Waitzberg et al explore the assumed dichotomies by pinpointing the distinctive contrasting pair of economic and clinical considerations. Their study underlines that there needs not be misalignment, rather there can be synergies that reduce cost and improve clinical quality. By making such claims, their article adds to the studies exploring how conflicting demands are situated and dealt with in various ways in the everyday work of managers and professionals. In the midst of mundane activities, decisions have to be made in order “to get the job done.”2 By providing data from particular cases, Waitzberg et al illustrates how this unfolds by tracing situations where these considerations are aligned and those situations where dilemmas exist and describe strategies to cope with dilemmas in decision-making.

Coping With Dilemmas

There is one overarching question: How do hospitals navigate dilemmas? This question is addressed with one contextual dimension in mind; activity-based payment related to treatment. The findings show that most often dilemmas are aligned, meaning quality in care and financial sustainability. Yet, there may also be conflicts – what are the strategies of actors in these cases? Waitzberg et al identify three main strategies; (1) reshaping management includes better planning and improvement of coding, and (2) reframing decision making involves working with averages and developing tool-kites for decision making, and (3) inter-professional teams. These are interesting findings that would benefit from being examined in other national contexts as well. Here the dichotomy between structure and agency surfaces. Even though the organizational players exercise some agency, as dual agents committed to patients’ safety and to the organization’s financial sustainability, the dilemmas emerge in choices and priorities in admission and treatment of patients.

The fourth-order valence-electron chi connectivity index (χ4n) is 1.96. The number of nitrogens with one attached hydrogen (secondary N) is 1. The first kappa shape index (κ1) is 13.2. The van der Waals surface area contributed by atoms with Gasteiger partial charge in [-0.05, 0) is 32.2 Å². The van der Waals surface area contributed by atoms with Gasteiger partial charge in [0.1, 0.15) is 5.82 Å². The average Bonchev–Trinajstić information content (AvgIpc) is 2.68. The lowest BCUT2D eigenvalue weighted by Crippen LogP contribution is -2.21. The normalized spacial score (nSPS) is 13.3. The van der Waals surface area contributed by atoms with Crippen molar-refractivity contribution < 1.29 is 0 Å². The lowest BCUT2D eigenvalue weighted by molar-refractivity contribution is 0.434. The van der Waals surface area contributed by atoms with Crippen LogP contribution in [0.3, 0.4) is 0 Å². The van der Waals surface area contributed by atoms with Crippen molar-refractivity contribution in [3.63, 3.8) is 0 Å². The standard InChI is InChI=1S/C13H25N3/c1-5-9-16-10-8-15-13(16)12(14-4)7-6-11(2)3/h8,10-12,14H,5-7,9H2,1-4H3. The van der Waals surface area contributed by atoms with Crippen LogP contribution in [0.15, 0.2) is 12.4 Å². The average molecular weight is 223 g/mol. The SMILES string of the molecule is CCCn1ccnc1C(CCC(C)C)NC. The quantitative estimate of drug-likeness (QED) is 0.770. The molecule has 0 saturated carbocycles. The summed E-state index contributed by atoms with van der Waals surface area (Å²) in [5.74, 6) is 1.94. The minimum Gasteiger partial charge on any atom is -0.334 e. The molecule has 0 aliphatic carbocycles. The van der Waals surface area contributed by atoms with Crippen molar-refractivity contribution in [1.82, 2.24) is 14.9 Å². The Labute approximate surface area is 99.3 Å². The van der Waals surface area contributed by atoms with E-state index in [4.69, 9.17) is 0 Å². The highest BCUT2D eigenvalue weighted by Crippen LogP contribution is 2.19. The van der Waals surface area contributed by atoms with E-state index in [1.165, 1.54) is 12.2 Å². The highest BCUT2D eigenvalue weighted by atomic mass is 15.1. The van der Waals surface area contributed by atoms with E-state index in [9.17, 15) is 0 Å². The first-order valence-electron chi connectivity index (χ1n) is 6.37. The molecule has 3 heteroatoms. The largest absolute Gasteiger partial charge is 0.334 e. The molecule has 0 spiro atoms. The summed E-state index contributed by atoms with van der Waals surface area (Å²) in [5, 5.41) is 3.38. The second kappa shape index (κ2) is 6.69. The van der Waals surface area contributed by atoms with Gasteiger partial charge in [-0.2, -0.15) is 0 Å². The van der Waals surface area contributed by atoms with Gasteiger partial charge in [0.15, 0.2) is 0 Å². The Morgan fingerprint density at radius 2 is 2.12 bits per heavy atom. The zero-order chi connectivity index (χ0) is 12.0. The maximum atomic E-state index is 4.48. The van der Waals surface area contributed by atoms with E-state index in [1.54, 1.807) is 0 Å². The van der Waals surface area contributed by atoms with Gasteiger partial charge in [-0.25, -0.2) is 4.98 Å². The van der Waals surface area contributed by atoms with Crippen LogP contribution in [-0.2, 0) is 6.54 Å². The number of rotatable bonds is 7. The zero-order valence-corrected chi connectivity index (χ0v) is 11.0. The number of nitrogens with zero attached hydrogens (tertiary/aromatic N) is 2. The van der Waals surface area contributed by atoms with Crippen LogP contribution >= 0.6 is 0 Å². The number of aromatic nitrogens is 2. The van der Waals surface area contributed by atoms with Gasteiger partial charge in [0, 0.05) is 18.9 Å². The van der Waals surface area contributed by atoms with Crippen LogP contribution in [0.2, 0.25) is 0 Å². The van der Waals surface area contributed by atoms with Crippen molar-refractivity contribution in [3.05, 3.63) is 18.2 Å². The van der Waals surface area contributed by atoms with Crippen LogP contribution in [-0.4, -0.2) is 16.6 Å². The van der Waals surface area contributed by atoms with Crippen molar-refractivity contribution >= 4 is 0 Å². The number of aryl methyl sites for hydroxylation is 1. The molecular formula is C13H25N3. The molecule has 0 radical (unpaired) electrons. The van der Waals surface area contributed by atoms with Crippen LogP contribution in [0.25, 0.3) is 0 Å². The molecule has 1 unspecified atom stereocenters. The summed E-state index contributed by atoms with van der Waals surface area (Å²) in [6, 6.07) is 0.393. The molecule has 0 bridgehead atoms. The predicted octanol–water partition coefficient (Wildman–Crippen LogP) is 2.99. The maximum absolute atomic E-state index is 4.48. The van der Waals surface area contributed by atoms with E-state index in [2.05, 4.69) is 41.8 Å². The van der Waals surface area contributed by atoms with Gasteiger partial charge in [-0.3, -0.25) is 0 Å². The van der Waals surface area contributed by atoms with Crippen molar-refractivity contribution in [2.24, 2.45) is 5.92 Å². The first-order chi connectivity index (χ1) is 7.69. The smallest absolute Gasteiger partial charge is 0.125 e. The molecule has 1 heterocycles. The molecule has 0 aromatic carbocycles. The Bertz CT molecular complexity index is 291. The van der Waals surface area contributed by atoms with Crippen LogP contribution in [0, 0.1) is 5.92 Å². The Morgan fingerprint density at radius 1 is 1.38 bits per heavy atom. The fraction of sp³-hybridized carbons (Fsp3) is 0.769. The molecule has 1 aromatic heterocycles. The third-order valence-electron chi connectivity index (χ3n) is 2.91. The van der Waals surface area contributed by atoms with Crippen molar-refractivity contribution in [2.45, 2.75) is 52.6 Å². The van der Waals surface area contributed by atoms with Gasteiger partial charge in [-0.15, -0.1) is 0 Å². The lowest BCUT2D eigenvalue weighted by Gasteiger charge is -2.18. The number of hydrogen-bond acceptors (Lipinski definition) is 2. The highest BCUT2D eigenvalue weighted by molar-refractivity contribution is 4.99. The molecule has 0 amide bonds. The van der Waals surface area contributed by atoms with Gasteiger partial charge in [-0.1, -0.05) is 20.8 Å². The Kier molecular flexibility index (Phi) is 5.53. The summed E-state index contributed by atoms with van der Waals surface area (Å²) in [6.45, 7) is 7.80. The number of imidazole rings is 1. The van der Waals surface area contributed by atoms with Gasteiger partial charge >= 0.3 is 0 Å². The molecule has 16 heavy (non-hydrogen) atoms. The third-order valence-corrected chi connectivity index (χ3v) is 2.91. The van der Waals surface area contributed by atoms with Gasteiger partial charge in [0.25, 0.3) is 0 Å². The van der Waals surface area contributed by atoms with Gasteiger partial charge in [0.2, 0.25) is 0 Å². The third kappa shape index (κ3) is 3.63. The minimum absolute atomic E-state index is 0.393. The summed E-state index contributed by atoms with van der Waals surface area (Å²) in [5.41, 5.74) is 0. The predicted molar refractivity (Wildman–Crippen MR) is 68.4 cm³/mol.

Hospitals are complex and hybrid organizations with various sets of tasks, missions and resources. As complex knowledge organizations,9 they entail different logics. The interest in practices related to the clinic, is a fruitful soil for dilemmas. This observation is the very point of departure for Waitzberg et al. Working with dilemmas thus invites exploring the alternatives at hand, stakeholders, interests, values and possible course of action and the agency involved.3 Dilemmas can at first sight be established as a dichotomy, however, they simultaneously allow for discovering and reflecting on subtle nuances. Since dilemmas occur in complexity and involves tensions, such nuances are not always obvious to all parties. Reflection is needed.